Architects need to consider a variety of types of insurance they may need to protect their business against claims. The type of insurance needed will depend on whether they are a sole trader or run a practice.
All architects are required to have professional indemnity insurance (PI) under standard 8 of the Architects Code. The Architects Registration Board lays down the standards of conduct in the code, including the requirement of PI insurance. There is also a recommended minimum of £250,000 cover for each claim.
Standard 8 says: “You are required to have adequate insurance, which you should ensure is sufficient to meet a claim. As part of that insurance, you are expected to keep a minimum level of cover, including run-off cover.
“You must ensure your insurance extends to work carried out away from your normal employment or practice.
“If you are working for a practice, you are required to ensure, as far as possible, that your employer provides insurance cover.
“If asked, you are required to provide evidence of your professional indemnity insurance.”
It is important to note that according to NimbleFins, architect PI insurance is sold on a claims-made basis. This means to have cover against a claim, and the policy must have been active at the time the mistake/wrongdoing was made as well as when the claim is made. This is because claims can be brought up to six years after an event.
Due to this type of insurance cover, there is a need for something called run-off cover. This provides cover if an architect retires or stops working.
Beyond the PI insurance, architects must consider what other claims can be made against them in the same way as other businesses.
Another critical insurance for architects is public liability insurance. This sort of cover is a must-have for any profession dealing with members of the public. Public liability insurance protects from claims of property damage or personal injury. In addition, it provides access to experts in case of a claim as well as covering legal costs and compensation payments if an architect is found at fault, not forgetting the legal costs of defending even if the architect has done nothing wrong.
For employers, another cover to consider looking at employers’ insurance.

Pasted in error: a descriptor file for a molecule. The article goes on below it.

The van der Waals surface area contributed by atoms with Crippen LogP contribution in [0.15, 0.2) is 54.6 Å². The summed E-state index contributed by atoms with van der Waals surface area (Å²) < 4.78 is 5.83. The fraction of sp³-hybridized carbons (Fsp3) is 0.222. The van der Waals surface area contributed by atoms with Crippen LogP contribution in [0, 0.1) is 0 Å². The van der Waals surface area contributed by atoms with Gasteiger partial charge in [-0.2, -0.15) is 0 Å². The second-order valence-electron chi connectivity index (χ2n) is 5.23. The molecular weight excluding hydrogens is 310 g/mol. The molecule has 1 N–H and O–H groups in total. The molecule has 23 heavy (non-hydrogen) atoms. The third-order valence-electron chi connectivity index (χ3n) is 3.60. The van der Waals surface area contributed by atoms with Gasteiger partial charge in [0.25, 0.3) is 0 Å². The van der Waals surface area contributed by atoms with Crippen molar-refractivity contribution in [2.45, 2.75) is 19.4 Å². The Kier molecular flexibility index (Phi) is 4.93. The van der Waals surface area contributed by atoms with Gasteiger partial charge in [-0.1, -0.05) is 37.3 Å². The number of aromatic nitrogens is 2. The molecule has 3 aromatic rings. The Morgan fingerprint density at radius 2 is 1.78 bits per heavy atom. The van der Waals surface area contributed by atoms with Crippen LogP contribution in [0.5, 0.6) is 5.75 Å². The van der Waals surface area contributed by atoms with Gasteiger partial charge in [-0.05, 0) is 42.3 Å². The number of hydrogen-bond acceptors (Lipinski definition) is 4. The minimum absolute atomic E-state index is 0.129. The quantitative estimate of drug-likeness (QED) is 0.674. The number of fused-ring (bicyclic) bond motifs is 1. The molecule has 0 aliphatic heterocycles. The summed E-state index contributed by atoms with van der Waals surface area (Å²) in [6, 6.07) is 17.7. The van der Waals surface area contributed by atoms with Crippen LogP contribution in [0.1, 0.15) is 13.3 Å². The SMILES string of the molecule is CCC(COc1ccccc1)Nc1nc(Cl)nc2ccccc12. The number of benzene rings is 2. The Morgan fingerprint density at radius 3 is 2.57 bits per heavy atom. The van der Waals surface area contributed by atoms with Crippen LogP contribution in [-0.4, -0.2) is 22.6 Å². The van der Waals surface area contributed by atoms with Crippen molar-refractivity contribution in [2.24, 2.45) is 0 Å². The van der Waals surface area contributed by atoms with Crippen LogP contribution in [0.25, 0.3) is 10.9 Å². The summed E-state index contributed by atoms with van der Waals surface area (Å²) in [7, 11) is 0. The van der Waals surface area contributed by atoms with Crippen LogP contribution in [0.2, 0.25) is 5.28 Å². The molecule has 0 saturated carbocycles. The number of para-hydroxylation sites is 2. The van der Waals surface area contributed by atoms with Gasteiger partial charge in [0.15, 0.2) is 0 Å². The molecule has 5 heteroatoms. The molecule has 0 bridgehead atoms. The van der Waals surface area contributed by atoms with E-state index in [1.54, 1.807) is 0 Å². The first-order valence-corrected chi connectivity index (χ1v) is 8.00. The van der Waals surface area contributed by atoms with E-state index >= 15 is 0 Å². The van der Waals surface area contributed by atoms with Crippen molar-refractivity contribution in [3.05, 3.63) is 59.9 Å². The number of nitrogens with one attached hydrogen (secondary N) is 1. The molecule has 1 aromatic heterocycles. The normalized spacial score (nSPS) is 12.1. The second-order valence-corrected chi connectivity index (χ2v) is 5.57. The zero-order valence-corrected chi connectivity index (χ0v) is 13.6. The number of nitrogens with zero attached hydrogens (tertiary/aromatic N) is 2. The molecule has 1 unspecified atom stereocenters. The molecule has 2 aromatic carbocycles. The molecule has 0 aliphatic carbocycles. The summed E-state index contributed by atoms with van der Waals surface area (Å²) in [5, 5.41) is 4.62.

But there is also personal accident insurance, business contents insurance, commercial vehicle insurance, and depending on the business, other business insurances could be needed.
Do I need insurance as a self-employed architect?
Self-employed architects, or sole traders, face the same professional risks as those running a practice or who are employed so need insurance just the same.
All architects, regardless of how they work, must have professional indemnity insurance. As set out in the Architects Code, this insurance must be in place and be adequate to meet a claim. The Architects Registration Board also recommends that the cover should be at least £250,000 for every claim.
In the same way, self-employed architects should also consider vital public liability insurance, which will protect against claims of injury or damage to property. Even if a claim is unfounded, the insurance cover will provide access to experts as well as funding legal costs to defend the allegation.
Even the very best architects can make mistakes, which can ultimately prove very costly to clients. Claims can therefore also be very high, and having insurance is the only way to provide a level of cover against such occurrences, or even just fighting against allegations of wrongdoing.
Just like any professional who is paid for their advice or a service, there is a risk. However, professional indemnity insurance for architects can provide cover for:
- Errors in drawings and plans.
- Failing to obtain planning permissions, which in turn causes delays.
- Making a decision without first consulting the client.
- Using different materials than what was agreed.
- Poor advice.
- Failing to anticipate possible issues.
- Personal injury.
The cost of professional indemnity insurance and public liability insurance for architects can range. The size of the business, such as if it is a self-employed architect or a company, and the types of work undertaken are factors in the costs.
Does an architect LLP need run-off insurance?
All architects, including those working in limited liability partnerships, require run-off insurance when they retire or otherwise stop working as an architect.
Due to the nature of the professional indemnity policies, which are sold on a claims-made basis, the cover must last for a minimum length of time after a project has been completed. Therefore, even if the architect has retired or stopped practising, a claim can still be made, and if the policy is no longer active, there is no cover against it.
In a claims-made insurance policy, the insurance must be in place when the alleged mistake or fault happened as well as when the claim is made.
Run-off provides that extra protection after a policy has expired or been cancelled. For example, any architect who stops practising should have run-off professional indemnity insurance for six years (five years in Scotland). That is because a claim can still be made up to six years after the work was done and up to three years after a problem has been noticed.